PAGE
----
HOMER F. HOLP, of Arlington, Ohio died September 18, 1975. He lived his entire life in the area, having been a superintendent of the Parish and Arlington cemetery for 32 years and a custom thresherman in the area since 1919. He was a trustee of the National Threshers Association since its founding and a Vice President of the Darke County Threshers Association. He was a member of the Brookville Church of the Brethren.
Homer purchased his first engine, a 16 HP Gaar Scott in 1919. This engine was used until the early 20's when it was replaced by a 16 HP Advance. This later engine is still in the family and is owned by his grandson, Scott. Later an 18 HP Advance Rumely replaced the 16 Advance and was used thru his last run in 1955. The work consisted mainly of threshing, shredding, hulling and tobacco bed steaming. Homer owned and repaired many engines, but the three engines mentioned above were his stand-bys. His favorite threshing outfit was a 16 HP Advance engine and a 32' Case separator.
In later years, Homer restored a number of engines and other threshing equipment, among which was the Case hand fed agitator separator that the late Rev. Elmer Ritzman worked his way through theological seminary with. All these jobs were immaculate! He found time to weave threads of perfection into a busy life. Many a traveler on Route 40, the writer included, has stopped at Holps Steam Engine Haven for a refreshing visit with Homer. These visits are now cherished memories of a man whose tread was light, but whose tracks were great.
As the body was being interred, Sam Myers, some half mile distance from the cemetery, signaled the end of a working day on the whistle of his Keck-Gonnerman engine. The sound of that whistle seemed to depict the life of a man who lived and loved steam.
Submitted by Lyle Hoffmaster, 1845 Marion Road, Bucyrus, Ohio 44820.
LLOYD YOUNG, 55, of Sugar Bush, Wisconsin, died December 5, 1975, at his home. He was a charter member of the Union Threshermen's Club of Symco, Wisconsin. He was one of the founders and a very hard worker of the Symco Show. He could be seen at many shows and events in Wisconsin with one or more of his many prized tractors. Lloyd will be missed by all.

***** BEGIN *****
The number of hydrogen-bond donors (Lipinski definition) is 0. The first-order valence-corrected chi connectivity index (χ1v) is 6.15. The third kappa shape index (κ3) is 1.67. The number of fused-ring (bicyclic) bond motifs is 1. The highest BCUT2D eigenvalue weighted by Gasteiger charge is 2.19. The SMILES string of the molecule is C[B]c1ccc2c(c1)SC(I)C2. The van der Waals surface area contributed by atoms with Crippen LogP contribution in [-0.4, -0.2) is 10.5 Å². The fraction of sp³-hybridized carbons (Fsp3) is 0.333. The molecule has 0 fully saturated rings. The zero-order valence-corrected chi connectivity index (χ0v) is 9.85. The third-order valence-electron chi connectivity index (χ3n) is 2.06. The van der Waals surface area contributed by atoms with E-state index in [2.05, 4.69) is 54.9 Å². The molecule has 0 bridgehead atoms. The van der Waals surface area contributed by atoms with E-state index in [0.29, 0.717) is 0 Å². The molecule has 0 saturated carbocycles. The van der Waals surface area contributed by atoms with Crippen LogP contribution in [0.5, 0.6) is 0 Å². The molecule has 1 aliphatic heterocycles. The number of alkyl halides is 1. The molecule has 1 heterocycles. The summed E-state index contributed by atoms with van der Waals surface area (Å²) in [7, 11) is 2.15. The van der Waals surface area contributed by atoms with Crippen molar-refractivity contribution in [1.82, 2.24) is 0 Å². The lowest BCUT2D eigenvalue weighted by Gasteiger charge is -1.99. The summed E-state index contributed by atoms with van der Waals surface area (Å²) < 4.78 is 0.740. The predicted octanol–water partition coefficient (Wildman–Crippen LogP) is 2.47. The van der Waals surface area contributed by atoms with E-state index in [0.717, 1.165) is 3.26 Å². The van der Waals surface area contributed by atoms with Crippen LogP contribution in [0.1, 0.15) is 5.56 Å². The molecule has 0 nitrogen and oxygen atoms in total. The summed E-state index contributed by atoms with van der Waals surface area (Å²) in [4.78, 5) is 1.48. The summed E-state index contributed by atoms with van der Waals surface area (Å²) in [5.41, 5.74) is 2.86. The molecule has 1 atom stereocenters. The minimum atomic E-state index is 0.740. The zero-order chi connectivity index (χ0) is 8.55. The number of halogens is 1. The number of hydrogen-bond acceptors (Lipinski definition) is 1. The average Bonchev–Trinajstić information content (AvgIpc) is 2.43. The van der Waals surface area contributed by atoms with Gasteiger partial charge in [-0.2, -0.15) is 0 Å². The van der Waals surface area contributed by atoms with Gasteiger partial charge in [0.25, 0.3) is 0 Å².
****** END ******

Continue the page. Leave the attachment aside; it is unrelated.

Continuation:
Submitted in loving memory by Union Threshermen's Club, Route 1, Manawa, Wisconsin 54949
REUBEN LOOS, 72, of Route 3, Pinckneyville, Illinois, died December 5, 1975 at the Community Hospital. He had been in failing health for some time. He was a retired farmer and a member of the American Threshermen's Association.
Submitted by John W. Ritter, 704 Penina Street, Pinckneyville, Illinois 62274.
WALTER McQUISTON, 92, died September 29, 1975 at Ellwood City, Pennsylvania. He was the Dean of Steam Threshermen in the area and never tired of telling stories of adventures with 'The Old Peerless'. He owned 12 or 13 engines over 30 years before going over to gas, and Peerless was his choice. He said that all the fun went out of threshing with the end of steam power. He attended most of the shows of the Northwestern Pa. Steam Engine and the Old Equipment Assn. of Portersville, Pa. being able to get around till felled by a stroke the day before he died
Submitted by Tom Downing, R.D. 1, Box 181, Ellwood City, Pa. 16117.
EARL F. ANDERSON of Friendship, Wisconsin died November 18, 1975. Earl's base of operations was Anderson's Garage and Machine Shop in Friendship, but he was known far and wide, as a collector and restorer of antique machinery and artifacts. While their health permitted, Mr. and Mrs. Anderson loved to attend States Shows and Threshing Bees, where they met and made many friends. Earl had a knack for making machinery work, but even more, he had a special way with people. He will be greatly missed.
Submitted by Wesley W. Rankin, W260 N8213 Hwy. J. Hartland, Wisconsin 53029.
FRANCIS M. BELL, 72, of Parkville, Missouri, died May 22, 1975. Mr. Bell started the Platte City Steam Show. He also was Assesor of Platte County.
Submitted by H.H. Beanland, North Kansas City, Missouri 64116
JOHN W. AMEN, Wilcox, Nebraska, died September 4, 1975, at the age of 62. He was an active promoter of the Stratman Steam Show at Wilcox, having served as vice president for several years.
John farmed near Wilcox, but most of his free time was spent pursuing his two favorite Hobbies gas engines and antique hunting. Over the years he had collected engines that he treasured. He and his wife, Lucy, attended steam shows covering a wide area.
His untimely death resulted from an illness of only six days. Family and friends will miss his entlewit and quiet manner.
submitted by Mrs. Robert Ellis aster), 809 West 15th, Lexington, Mebraska 68850.